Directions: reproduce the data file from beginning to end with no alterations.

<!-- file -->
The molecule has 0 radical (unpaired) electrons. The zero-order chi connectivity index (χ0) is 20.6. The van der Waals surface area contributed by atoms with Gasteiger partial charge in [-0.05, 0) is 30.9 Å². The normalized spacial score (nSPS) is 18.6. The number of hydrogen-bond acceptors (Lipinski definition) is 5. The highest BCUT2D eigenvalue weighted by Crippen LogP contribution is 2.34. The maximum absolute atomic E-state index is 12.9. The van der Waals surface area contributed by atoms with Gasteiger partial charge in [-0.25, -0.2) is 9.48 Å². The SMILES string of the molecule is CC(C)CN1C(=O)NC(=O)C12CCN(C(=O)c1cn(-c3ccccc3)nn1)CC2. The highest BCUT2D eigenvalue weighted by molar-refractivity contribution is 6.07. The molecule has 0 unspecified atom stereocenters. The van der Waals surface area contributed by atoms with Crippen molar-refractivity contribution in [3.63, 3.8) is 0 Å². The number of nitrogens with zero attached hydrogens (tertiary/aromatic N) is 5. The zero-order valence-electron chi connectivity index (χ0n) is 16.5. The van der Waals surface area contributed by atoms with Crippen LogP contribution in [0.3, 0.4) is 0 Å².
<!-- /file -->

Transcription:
The molecule has 0 radical (unpaired) electrons. The zero-order chi connectivity index (χ0) is 20.6. The van der Waals surface area contributed by atoms with Gasteiger partial charge in [-0.05, 0) is 30.9 Å². The normalized spacial score (nSPS) is 18.6. The number of hydrogen-bond acceptors (Lipinski definition) is 5. The highest BCUT2D eigenvalue weighted by Crippen LogP contribution is 2.34. The maximum absolute atomic E-state index is 12.9. The van der Waals surface area contributed by atoms with Gasteiger partial charge in [-0.25, -0.2) is 9.48 Å². The SMILES string of the molecule is CC(C)CN1C(=O)NC(=O)C12CCN(C(=O)c1cn(-c3ccccc3)nn1)CC2. The highest BCUT2D eigenvalue weighted by molar-refractivity contribution is 6.07. The molecule has 0 unspecified atom stereocenters. The van der Waals surface area contributed by atoms with Crippen molar-refractivity contribution in [3.63, 3.8) is 0 Å². The number of nitrogens with zero attached hydrogens (tertiary/aromatic N) is 5. The zero-order valence-electron chi connectivity index (χ0n) is 16.5. The van der Waals surface area contributed by atoms with Crippen LogP contribution in [0.3, 0.4) is 0 Å².